That feeling came again today as it always does when the air is crisp and the sun is bright. It’s the feeling of a perfect fall day. It doesn’t matter what month it is---I’ve felt it even in July. But on those days, the feeling is only a fleeting sensation, a memory triggered by a scent, sight or scene. On a true autumn day, the feeling settles on my shoulders as surely as a cozy sweater against a chill. I am young again, crunching leaves underfoot as I travel on an imaginary journey through the Big Woods of Laura Ingalls’ day or munching a crisp apple saved from lunch to savor on my way home from school.
“It’s a sweater day,” my mother would say on chilly mornings, as the lazy days of summer began their brisk trot into fall. I loved those mornings---standing at the end of the driveway in my cardigan sweater waiting for the school bus, watching my breath puff in the crisp air. The sky seemed bluer and the sun seemed brighter as they formed the backdrop for the golden trees that lined the gravel road. Although summer clothing had a certain freedom to it, fall sweaters brought security. They were hugs and kisses and promises of a warm dinner after a long day of school.
As the fall seasons cycled in and out, a “sweater day” came to mean much more than a chilly school day. It meant picking walnuts with the neighbor kids, our fingers stained as yellow as the freshly baled hay by the barn. It meant the sweet scent that wafted from the plum orchard as the purple fall fruit hung ripe and ready from the branches of the trees. It meant cheering for the football team, eating spicy gingersnap cookies, or enjoying a weenie-roast with the church youth group. A beautiful autumn day could even put some pleasure into the painful fall chores of stacking wood or digging up the garden.
And then (sigh), I discovered that fall is also the best season to be in love. Spring is usually credited with this phenomenon, but spring love is often giddy and immature. Autumn love is mellow and warm. There’s a deep sense of satisfaction and contentment that comes simply from walking hand-in-hand along a wooded path. I knew I was truly in love during a visit to the Rocky Mountains in October. From our vantage point high on the side of a mountain, we gazed down at an emerald river rushing through solid rock and jagged cliffs. We strolled through forest paths, enjoying the display of bright color---green, gold, red and burnt orange, all intensified by the vivid blue of the sky. We breathed in the pure air scented with pine and wood smoke. The magic of the mountains had worked its wonder on my heart. My shoulders wore not only a sweater that day but a strong arm, and although I’ve worn many sweaters since, it is the same arm that encircles my shoulders today!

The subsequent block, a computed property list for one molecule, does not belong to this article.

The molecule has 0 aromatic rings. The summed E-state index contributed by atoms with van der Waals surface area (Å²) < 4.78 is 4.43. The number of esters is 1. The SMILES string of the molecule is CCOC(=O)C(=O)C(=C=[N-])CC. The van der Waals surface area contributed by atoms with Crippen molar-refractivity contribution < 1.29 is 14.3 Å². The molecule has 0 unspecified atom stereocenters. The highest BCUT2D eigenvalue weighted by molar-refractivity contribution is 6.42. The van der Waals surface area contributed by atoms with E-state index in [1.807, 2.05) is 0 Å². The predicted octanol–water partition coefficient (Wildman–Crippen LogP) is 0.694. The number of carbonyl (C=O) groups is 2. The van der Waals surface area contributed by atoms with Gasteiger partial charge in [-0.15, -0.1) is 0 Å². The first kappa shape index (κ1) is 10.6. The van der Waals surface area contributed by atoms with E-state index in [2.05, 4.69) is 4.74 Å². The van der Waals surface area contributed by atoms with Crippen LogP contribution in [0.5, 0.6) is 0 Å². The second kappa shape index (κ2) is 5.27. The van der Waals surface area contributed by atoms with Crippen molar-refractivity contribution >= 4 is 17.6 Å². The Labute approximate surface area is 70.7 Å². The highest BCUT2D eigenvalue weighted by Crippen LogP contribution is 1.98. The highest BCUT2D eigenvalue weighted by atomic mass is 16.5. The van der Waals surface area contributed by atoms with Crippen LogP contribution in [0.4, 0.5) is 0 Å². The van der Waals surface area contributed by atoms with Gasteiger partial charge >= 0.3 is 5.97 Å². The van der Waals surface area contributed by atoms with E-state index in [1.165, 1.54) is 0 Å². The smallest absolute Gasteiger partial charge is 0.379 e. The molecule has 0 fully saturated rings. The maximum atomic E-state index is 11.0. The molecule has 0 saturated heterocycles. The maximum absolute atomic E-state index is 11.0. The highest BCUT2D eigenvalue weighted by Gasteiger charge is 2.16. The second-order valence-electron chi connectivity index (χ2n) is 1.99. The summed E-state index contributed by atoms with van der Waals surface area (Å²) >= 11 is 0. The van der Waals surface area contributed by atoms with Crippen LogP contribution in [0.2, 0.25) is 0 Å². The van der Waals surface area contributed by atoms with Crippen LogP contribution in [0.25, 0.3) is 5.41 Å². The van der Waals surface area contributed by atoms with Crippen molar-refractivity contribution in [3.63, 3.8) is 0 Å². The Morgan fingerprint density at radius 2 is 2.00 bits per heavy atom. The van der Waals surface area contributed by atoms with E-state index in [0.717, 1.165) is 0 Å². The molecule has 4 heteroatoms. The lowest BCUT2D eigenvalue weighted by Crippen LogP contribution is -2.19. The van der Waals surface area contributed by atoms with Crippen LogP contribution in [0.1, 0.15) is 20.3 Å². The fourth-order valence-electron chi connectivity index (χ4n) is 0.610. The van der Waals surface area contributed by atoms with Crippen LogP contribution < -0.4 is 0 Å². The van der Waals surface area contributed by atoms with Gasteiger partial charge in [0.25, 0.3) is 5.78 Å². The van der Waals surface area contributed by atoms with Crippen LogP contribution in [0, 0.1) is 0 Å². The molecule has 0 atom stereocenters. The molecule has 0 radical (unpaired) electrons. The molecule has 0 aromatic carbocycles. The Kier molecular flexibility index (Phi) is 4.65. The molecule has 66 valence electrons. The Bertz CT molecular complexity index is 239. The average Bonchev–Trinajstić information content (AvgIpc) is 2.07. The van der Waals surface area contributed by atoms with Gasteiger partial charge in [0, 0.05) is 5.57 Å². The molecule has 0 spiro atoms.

Autumn crowns the year. It is a season heavy with ripe fruit and brilliant color. It is harvest time---the culmination of our toil and God’s goodness. The riches of the earth are gathered up and displayed in grand style---bales of hay, sheaves of wheat, baskets of apples, shelves of canning, jars of jam. It is the season of thankfulness as we store up provisions, plans and pleasant memories to carry us through the long, cold winter. I am most content in the fall, as I gratefully reflect on the good things in my life. I can embrace the beauty of outdoors while nestling into the comfort of hearth and home.
The romance of autumn woos me still, all these many years later. I am more inclined to pack a picnic lunch and head for the country on a fine fall day than in the summer heat. Smoked sausages, spicy mustard, cheese, fall fruits, sparkling cider and hot chai tea from a thermos are perfect compliments to a day of tromping through leaves, paddling on the lake, or strolling down wooded paths as the sun slants deeply through golden trees. This was a family tradition of ours for years, and we loved to invite friends along to share one of our favorite fall events.
Although I appreciate and enjoy aspects of each season, I believe that autumn is just about perfect. I may curse the cold in January, bemoan the mud of March, or wilt in the swelter heat of July, but never do I wish away a fine fall day!